Tweaked in a subtle but significant manner, the Rolex Oyster Perpetual Explorer now has a redesigned dial, along with larger hands to go along with it, giving it better legibility and proportions. The new dial is entirely luminous in the dark, including the hour numerals at the quarters, which did not glow on the old model.
And pleasing critics of the unappealingly short hands on the earlier version, the hands on the redesigned Explorer – hours, minutes and seconds – are longer and wider. The hands, as well as hour markers, are painted with Chromalight, a luminous material that glows blue in the dark.
Everything else about the Explorer remains the same. The case is still 39 mm and fitted on the Oyster bracelet, while the movement is the self-winding calibre 3132. The facelifted model replaces the existing one, however, both share the same model reference 214270.
The new Explorer ref. 214270 retails for SFr6200 including taxes. That’s equivalent to US$6200.
With the incredibly slender and light Octo Finissimo Minute Repeater, Bulgari takes the title of the slimmest minute repeater at Baselworld 2016, claiming it from Jaeger-LeCoultre, which claimed it from Vacheron Constantin – all of which happened within the last three years. The irony is the movement inside the Octo repeater originates with a calibre that is 30 years old.
But first, the watch itself. The Octo Finissimo Minute Repeater, case and all, measures just 6.85 mm high and 40 mm in diameter. This gives it an incredible feel on the wrist – compact, elegant and unbelievably light.
Despite its thinness, the repeater chimes are satisfyingly audible and pleasant. That is helped by the case made of titanium – the low density of the metal helps sound transmission – which is also hollowed out on the inside. Even the dial is titanium, with cut-outs for the hour markers to help transmit the sound.
The entire watch is a matte grey – a grained, sandblasted finish on the titanium case and a fine satin surface on the dial. Only a tiny bit of gilded metal is visible through the cut-outs on the dial.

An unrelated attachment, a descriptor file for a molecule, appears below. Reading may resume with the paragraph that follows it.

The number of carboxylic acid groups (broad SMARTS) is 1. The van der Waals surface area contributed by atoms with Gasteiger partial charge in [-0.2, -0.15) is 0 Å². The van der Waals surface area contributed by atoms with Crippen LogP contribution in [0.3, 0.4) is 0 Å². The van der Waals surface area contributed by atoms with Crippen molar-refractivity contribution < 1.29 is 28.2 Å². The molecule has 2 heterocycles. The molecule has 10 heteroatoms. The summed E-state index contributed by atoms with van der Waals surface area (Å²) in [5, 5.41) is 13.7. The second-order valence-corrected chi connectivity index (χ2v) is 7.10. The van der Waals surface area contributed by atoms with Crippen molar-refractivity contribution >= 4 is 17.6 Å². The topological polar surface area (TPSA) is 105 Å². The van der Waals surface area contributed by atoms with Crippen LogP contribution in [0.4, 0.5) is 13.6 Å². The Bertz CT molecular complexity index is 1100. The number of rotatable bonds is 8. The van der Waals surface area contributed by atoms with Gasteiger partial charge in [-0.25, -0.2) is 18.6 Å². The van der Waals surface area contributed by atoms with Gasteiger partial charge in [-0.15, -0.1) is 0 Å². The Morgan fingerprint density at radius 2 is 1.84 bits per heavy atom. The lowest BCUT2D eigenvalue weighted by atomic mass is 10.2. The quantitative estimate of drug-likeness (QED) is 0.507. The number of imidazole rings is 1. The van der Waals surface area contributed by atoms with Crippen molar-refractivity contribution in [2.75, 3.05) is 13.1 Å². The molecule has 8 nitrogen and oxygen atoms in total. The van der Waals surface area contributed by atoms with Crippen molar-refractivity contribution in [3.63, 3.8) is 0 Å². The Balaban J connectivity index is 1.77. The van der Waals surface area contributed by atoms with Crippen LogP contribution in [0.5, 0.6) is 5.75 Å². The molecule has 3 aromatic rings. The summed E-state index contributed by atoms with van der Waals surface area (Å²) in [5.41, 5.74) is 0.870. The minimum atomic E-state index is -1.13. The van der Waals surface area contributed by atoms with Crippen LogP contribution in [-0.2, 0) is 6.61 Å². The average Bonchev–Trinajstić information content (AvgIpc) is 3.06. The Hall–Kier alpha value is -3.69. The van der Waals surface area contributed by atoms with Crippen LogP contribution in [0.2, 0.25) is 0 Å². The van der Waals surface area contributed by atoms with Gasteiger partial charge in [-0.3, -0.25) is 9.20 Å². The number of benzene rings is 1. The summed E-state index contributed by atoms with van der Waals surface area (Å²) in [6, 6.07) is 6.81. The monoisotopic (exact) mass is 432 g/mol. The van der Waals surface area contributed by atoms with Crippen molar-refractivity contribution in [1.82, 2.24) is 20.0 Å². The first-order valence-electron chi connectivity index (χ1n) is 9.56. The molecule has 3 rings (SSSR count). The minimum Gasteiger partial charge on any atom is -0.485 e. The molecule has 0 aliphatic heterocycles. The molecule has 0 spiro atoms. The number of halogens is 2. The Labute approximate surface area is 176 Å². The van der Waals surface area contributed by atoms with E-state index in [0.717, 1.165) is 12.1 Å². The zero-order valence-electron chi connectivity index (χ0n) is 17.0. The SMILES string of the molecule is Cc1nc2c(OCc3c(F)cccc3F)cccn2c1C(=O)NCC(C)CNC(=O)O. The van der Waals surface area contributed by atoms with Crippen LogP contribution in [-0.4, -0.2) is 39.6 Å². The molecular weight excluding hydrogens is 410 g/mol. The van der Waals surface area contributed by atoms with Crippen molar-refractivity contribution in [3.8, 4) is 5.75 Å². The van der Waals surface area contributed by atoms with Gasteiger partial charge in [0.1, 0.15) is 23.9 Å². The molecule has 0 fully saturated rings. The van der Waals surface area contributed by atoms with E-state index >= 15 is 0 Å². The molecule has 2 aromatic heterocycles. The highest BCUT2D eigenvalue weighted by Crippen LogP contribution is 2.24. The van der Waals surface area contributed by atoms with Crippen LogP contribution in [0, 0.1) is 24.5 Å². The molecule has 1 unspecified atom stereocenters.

The 35 year journey to the crown
Though the watch looks identifiably modern, the movement has a lengthy history. In 1981 Gerald Genta – then the world’s leading, high-end independent watchmaker – unveiled the thinnest minute repeating wristwatch ever, standing 2.72 mm high in its entirety, case and all. One of the most distinctive features of the movement was the button to activate the repeater, located at nine o’clock on the case band. The downside of that amazing example of horological engineering was its delicacy; the movement was prone to breaking.
So the movement was reengineered extensively, gaining a little bit of thickness but tremendous extra reliability and robustness. Subsequently it was inherited by Bulgari when the jeweller acquired Gerald Genta and its sister company Daniel Roth in 1999.
Now named the BVL calibre 362, the calibre is the slimmest minute repeating movement, just 3.12 mm high. That’s a good deal thinner than the 3.9 mm of the runner up, the calibre 1731 of Vacheron Constantin. And that is also likely the technical limit of a reliable minute repeater movement with a traditional construction, meaning it is not likely to be topped by anything else, unless a radical new construction is devised. While it took a long time to get here, the BVL calibre 362 is likely to retain its throne.
The Octo Finissimo Minute Repeater is a limited edition of 50 watches, priced at SFr160,000 or €165,000.
Piaget's flagship of its SIHH 2013 collection is the Emperador Coussin Minute Repeater, the brand's first in-house minute repeater. It also has the distinction of being the thinnest self-winding repeater on the market, standing just 9.4 mm high.
Having put denim and embroidery on the dials of its watches, Hublot has now turned to French shoemaker Berluti for its trademark Venezia leather, including the signature Berluti Scritto hide. Tanned to give it a variegated finish resembling the patina of age, Berluti’s leathers synonymous with the brand.
The Hublot and Berluti collaboration is available in two guises, both limited edition. The more affordable is the Classic Fusion Berluti All Black, a 500-piece limited edition in black ceramic and titanium with the dial and strap in nero grigio Venezia leather that’s a striking grey-black. The strap features the “Gaspard” slash, a fold in the leather secured by a single stitch. This is priced at SFR13,900 or S$23,400 in Singapore.
The Classic Fusion Berluti Scritto combines 18k King Gold, a rose gold alloy, with Venezia Scritto leather. Laser engraved with calligraphy, Scritto leather is Berluti’s most recognisable material, especially in the rich golden brown tobacco bis colour found here. This is limited to 250 pieces, with a price of SFr27,900 or S$46,800.
Both Classic Fusion Berluti watches are 41 mm in diameter, and come packaged in a large box covered in the same Berluti leather as the dial and strap. Inside is a Berluti leather watch pouch, along with various implements for polishing the leather, including wax and brushes.
Update March 18, 2016: Official retail price in Swiss francs added.